Oddbod & The City: Doing it For The Kids

I have always enjoyed Children’s Day celebrations. This year will be the first in over a decade that I shall not be donning some sort of t-shirt and shlepping my way over to some school activity. In years past, I would moan and groan about sitting out in the sun but would soon get carried along with the laughter and joy from the kids.

Children’s day was initiated in Nigeria in 1964 to raise awareness for issues that affect children, a time to take stock of our future in a sense. It is also the perfect time to reflect on the glory days of your own childhood. With all that in mind, I hope we all took the time on Friday to celebrate all the children in your life. I worry about the world that we are bringing them up in because it’s certainly not where I was raised. In my humble opinion, it has never been harder to enjoy the wonder, innocence, and mystery of childhood. This world is full of hope and wonder, and opportunity. The 21st century is ripe with promise, and as adults and parents, we get to guide and usher our kids as they build an even better world. The thought is absolutely frightening and awe-inspiring all at the same time.

I wonder if our parents felt that way. If they felt that they were navigating a rapidly changing world while trying to instil rules and values that somehow no longer feel robust or substantial enough to stand against this new scary world. I especially worry because I am bringing up a black girl in a time that has never been more hostile towards women and people of colour.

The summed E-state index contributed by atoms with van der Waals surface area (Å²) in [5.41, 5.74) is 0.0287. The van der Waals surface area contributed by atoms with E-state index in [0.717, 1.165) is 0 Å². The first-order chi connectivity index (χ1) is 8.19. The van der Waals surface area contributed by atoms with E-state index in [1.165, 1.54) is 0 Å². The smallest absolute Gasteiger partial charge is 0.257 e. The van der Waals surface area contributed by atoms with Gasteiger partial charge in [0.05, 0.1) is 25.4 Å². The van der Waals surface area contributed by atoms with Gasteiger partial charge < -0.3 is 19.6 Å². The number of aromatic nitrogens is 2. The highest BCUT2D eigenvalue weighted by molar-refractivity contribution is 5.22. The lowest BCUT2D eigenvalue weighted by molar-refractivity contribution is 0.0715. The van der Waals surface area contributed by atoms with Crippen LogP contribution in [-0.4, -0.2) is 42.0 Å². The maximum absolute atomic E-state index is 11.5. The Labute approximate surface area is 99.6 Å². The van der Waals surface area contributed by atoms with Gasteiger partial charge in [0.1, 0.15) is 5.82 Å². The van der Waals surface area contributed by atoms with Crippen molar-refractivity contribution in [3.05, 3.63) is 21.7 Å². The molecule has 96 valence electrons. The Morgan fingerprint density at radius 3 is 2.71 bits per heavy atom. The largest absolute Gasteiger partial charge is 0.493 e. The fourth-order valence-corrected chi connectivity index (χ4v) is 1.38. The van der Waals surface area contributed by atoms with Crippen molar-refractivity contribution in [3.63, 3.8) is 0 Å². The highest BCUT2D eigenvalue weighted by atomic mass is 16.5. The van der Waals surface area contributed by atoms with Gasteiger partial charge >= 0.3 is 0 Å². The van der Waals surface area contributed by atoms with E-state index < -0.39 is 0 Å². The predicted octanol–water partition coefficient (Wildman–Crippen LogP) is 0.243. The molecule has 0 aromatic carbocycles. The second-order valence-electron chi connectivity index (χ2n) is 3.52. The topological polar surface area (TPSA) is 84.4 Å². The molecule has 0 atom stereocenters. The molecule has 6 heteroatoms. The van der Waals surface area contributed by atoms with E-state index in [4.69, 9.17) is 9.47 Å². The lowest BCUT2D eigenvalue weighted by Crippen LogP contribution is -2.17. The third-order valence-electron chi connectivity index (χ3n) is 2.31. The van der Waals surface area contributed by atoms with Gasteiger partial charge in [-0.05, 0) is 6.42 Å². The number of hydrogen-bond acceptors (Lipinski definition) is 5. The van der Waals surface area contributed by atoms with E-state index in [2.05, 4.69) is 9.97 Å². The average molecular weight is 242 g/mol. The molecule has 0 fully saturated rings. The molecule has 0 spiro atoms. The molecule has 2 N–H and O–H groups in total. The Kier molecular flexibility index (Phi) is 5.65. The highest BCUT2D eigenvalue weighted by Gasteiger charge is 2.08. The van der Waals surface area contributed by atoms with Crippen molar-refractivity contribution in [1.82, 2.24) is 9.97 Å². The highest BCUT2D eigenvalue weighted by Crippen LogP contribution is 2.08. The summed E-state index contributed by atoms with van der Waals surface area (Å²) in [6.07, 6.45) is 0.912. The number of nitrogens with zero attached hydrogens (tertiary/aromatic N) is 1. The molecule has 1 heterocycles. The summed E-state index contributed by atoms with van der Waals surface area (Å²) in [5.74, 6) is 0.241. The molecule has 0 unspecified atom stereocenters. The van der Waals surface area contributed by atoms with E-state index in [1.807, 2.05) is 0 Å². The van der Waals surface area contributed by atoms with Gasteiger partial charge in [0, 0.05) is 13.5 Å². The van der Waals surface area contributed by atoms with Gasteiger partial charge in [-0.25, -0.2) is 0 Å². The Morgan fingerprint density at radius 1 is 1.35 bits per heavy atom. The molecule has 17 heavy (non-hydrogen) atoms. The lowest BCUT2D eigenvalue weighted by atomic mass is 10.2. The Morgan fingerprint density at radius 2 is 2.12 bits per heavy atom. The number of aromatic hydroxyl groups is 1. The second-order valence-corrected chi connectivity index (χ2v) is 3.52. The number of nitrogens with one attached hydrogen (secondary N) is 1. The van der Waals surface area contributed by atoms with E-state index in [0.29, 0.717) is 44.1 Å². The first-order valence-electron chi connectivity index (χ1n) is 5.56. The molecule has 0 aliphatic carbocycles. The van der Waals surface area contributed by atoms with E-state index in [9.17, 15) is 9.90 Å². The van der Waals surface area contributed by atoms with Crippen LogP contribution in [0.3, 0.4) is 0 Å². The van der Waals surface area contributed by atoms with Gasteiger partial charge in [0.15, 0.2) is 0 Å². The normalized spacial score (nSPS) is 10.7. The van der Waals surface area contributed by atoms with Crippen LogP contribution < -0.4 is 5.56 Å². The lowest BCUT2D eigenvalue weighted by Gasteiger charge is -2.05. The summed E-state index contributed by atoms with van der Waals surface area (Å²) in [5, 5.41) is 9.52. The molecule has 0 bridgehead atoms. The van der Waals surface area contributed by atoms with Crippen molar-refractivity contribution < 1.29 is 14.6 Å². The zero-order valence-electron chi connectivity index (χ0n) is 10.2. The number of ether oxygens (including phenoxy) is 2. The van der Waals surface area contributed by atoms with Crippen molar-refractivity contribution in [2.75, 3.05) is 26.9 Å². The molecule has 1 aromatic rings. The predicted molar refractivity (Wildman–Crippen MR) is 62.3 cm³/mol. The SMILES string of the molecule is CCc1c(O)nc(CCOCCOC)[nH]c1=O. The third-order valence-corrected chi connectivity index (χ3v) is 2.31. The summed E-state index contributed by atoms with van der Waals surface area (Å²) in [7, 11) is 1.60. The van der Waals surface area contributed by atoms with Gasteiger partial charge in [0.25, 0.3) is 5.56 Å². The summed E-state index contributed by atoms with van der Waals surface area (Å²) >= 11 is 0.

It seems we live in a crush of defining moments for Gen Z and Gen Alpha kids—a pandemic, pivotal elections for our country, Brexit, bodily autonomy, etc., all under the glare of social media, where everything is amplified. There is an incredible amount of pressure on today’s children in some ways.

I envy our parents; in our time, we had a payphone in a public space of the kitchen. I really did not have many friends brave enough to run the gauntlet of calling my house and asking to speak to me. Back then, what was I going to talk about with my 6 PM curfew and a room full of adults monitoring my every word? Back then, it was Sesame Street at four in the afternoon, cartoons at five before being banished by the news at six sharp.

I could go on and on about what there is to worry about, but I would like to end positively. It has been an absolute pleasure watching my daughter grow up, develop her own personality and make their own stride in the world.

I have had reason to experience absolute joy and pride in my daughters’ achievements. Today’s youth are a whole new breed, they think differently and hold incredibly strong convictions on how they want to live and how to treat their fellow humans.

As the world changes, I believe and pray that she—and every Nigerian child—will be fully equipped to live a full, rich, balanced life.

Odd Odd

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